“Americans are the least likely to suffer from ‘green guilt’ about their environmental impact, despite trailing the rest of the world in sustainable behavior,” concludes a National Geographic survey published yesterday.
“This year Americans ranked last in sustainable behavior, as they have every year since 2008. Just 21 percent of Americans reported feeling guilty about the impact they have on the environment, among the lowest of those surveyed . . . One common trend revealed by the survey is that many consumers find it difficult to justify the price premium often associated with environmentally friendly products. Russians, Brazilians, Americans, and Indians were the most likely to respond that the extra cost does not justify the value.”
I thought one of the more fascinating observations on the survey was put forth by Nicole Darnall, a researcher at the School of Sustainability at Arizona State University (ASU). She commented that, “In order to feel guilty, you have to accept that some sort of problem exists . . . These are countries in which there’s still a lot of political debate about whether certain problems—such as climate change—exist or not.”
Not as surprising was the finding that people claimed to be greener than they really are. I wondered about this as I came across the results of an earlier Harris Poll survey. The Nature Conservancy summarized those findings noting that more than 90 percent of Americans are recycling and that 53 percent had taken steps to green their lives.
Americans use an average of 23.6 rolls per person each year—about three times more per person than the average European.
But the survey “also found a substantial lack of knowledge about how to go green—and skepticism about whether greening one’s life makes a difference to the environment: 34 percent of those surveyed said they hadn’t changed their lifestyle because they did not know what to do,’’ while “29 percent of respondents believe that greening their lifestyle won’t make any significant difference on the environment.”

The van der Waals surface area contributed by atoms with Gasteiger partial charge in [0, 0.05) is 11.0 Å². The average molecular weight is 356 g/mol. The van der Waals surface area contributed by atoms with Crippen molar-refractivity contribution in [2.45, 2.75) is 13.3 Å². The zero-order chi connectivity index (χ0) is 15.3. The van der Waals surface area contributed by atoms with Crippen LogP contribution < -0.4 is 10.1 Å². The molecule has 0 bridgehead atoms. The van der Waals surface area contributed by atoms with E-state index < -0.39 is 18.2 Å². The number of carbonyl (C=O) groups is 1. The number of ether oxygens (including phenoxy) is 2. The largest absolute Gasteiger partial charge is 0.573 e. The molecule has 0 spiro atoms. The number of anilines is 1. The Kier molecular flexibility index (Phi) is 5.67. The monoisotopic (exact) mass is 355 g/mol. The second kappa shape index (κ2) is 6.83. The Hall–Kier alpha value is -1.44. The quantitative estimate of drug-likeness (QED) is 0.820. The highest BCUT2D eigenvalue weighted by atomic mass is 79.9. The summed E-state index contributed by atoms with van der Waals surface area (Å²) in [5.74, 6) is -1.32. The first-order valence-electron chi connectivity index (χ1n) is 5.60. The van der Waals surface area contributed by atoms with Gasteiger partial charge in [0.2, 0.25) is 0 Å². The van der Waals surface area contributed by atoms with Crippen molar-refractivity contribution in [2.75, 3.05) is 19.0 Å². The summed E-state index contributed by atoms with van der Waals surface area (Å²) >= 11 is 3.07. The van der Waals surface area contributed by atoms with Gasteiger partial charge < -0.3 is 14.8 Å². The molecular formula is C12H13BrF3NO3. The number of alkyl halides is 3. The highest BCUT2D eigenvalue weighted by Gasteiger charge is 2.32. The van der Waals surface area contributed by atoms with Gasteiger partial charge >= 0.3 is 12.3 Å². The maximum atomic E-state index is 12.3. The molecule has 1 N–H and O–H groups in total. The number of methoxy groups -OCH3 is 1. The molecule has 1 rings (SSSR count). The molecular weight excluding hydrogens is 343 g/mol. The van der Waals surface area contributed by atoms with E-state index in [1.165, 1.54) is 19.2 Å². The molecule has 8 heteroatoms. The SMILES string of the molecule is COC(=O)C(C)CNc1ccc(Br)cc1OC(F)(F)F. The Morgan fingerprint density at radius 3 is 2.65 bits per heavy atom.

So it’s not surprising that just yesterday The New York Times reported, “The United States placed ninth in a new energy-efficiency ranking of 12 of the world’s largest economies. The country has made ‘limited or little progress toward greater efficiency at the national level,’ said the American Council for an Energy-Efficient Economy.”
Maybe those people surveyed in the Harris Poll who were skeptical about whether or not their efforts could make a difference should start small. In May, Living Green Magazine said, “Toilet paper has recently become a hot topic for environmentalists who claim that the manufacturing of ‘TP’ creates more damage than gas-guzzling cars.” The magazine went on to note that the toilet paper industry, “is the third greatest industrial emitter of global warming pollution in industrialized countries (after the chemical and steel industries). Its CO2 emissions are projected to double by 2020.”
Since Americans use an average of 23.6 rolls per person each year—about three times more per person than the average European—we’re flushing a lot of potentially positive environmental impact right down the toilet.
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Lawrence Karol is a freelance writer and editor who lives in New York City in a mid-century-modern-inspired apartment with his dog, Mike. He is a former Gourmet editor, who enjoys writing about design, food, and lots of other stuff. @WriteEditDream | Email Lawrence